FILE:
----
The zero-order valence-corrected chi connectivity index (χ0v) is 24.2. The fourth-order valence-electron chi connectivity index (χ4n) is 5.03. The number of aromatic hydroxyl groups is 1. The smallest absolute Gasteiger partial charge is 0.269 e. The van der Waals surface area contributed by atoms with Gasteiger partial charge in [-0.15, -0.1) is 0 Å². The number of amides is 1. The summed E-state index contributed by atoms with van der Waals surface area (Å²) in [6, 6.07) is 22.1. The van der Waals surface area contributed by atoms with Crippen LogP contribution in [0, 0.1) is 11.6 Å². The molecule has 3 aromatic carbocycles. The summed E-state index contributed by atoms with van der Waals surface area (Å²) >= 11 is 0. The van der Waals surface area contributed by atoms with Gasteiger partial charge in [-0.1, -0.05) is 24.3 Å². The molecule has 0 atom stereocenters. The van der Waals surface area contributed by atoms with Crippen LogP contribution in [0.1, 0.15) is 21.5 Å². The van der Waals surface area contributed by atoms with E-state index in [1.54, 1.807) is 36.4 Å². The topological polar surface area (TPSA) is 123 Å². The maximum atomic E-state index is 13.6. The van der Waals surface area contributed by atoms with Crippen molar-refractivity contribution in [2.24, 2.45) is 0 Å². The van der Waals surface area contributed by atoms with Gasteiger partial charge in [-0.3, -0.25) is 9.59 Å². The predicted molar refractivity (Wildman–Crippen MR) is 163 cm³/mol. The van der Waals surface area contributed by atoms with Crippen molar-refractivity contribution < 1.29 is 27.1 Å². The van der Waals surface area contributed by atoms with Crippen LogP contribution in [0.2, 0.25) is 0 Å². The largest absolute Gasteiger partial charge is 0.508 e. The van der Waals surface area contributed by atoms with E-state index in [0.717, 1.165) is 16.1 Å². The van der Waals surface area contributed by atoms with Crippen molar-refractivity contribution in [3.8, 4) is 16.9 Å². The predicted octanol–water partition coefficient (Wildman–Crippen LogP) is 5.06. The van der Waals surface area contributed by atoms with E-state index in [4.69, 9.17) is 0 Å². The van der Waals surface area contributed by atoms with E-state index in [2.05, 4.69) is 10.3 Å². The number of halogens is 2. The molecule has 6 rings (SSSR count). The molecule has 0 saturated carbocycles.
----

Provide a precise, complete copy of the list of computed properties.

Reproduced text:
The zero-order valence-corrected chi connectivity index (χ0v) is 24.2. The fourth-order valence-electron chi connectivity index (χ4n) is 5.03. The number of aromatic hydroxyl groups is 1. The smallest absolute Gasteiger partial charge is 0.269 e. The van der Waals surface area contributed by atoms with Gasteiger partial charge in [-0.15, -0.1) is 0 Å². The number of amides is 1. The summed E-state index contributed by atoms with van der Waals surface area (Å²) in [6, 6.07) is 22.1. The van der Waals surface area contributed by atoms with Crippen LogP contribution in [0, 0.1) is 11.6 Å². The molecule has 3 aromatic carbocycles. The summed E-state index contributed by atoms with van der Waals surface area (Å²) >= 11 is 0. The van der Waals surface area contributed by atoms with Gasteiger partial charge in [-0.1, -0.05) is 24.3 Å². The molecule has 0 atom stereocenters. The van der Waals surface area contributed by atoms with Crippen LogP contribution in [0.1, 0.15) is 21.5 Å². The van der Waals surface area contributed by atoms with E-state index in [1.54, 1.807) is 36.4 Å². The topological polar surface area (TPSA) is 123 Å². The maximum atomic E-state index is 13.6. The van der Waals surface area contributed by atoms with Crippen molar-refractivity contribution in [2.24, 2.45) is 0 Å². The van der Waals surface area contributed by atoms with Gasteiger partial charge in [-0.3, -0.25) is 9.59 Å². The predicted molar refractivity (Wildman–Crippen MR) is 163 cm³/mol. The van der Waals surface area contributed by atoms with Crippen molar-refractivity contribution < 1.29 is 27.1 Å². The van der Waals surface area contributed by atoms with Crippen LogP contribution in [0.2, 0.25) is 0 Å². The largest absolute Gasteiger partial charge is 0.508 e. The van der Waals surface area contributed by atoms with E-state index in [0.717, 1.165) is 16.1 Å². The van der Waals surface area contributed by atoms with Crippen molar-refractivity contribution in [3.8, 4) is 16.9 Å². The predicted octanol–water partition coefficient (Wildman–Crippen LogP) is 5.06. The van der Waals surface area contributed by atoms with E-state index in [4.69, 9.17) is 0 Å². The van der Waals surface area contributed by atoms with E-state index in [2.05, 4.69) is 10.3 Å². The number of halogens is 2. The molecule has 6 rings (SSSR count). The molecule has 0 saturated carbocycles.